It’s only too early to tell – as yet there’s been no noticeable spike following the report, but there has been a steady rise in medical negligence claims against the NHS over the last few years.

High mortality rates at 9 NHS trusts to be investigated

Amidst growing pressure in the wake of the Francis inquiry into failures at Stafford Hospital, the NHS has moved to tighten its monitoring of mortality rates in hospitals. Te failure to notice high death rates at the Stafford hospital led to widespread criticism of the NHS and it has responded by publishing a list of 9 hospitals which will be investigated due to high mortality figures.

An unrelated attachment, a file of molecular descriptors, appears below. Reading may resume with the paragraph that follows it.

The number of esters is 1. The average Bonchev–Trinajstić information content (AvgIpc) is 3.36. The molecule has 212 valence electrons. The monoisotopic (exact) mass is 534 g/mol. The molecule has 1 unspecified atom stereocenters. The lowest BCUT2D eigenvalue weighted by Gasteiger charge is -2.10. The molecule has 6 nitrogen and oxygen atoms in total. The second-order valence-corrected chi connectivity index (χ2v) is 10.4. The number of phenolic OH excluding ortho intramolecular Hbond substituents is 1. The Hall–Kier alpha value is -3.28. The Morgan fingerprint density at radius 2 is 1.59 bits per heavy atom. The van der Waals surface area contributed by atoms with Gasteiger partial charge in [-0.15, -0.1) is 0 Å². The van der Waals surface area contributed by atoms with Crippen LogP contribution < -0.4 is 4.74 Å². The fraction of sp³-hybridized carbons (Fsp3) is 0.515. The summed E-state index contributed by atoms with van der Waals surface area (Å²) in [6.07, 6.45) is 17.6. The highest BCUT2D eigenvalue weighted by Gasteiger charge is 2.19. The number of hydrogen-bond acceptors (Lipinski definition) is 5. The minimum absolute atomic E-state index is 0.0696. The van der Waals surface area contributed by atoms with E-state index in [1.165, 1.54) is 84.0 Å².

The George Eliot Hospital NHS Trust, Burton Hospitals NHS Foundation Trust, United, Lincolnshire Hospitals NHS Trust, Medway NHS Foundation Trust, Sherwood Forest Hospitals NHS Foundation Trust, Buckinghamshire Healthcare NHS Trust, Northern Lincolnshire Hospitals NHS Trust, The Dudley Group NHS Foundation Trust and North Cumbria University Hospitals NHS Trust will all be investigated.

These hospitals were found to have mortality ratios higher than the Hospital Standardised Mortality Ratio and as a result the NHS Commissioning Board was compelled to take action. This is just one of many improvements which must be made at the NHS though.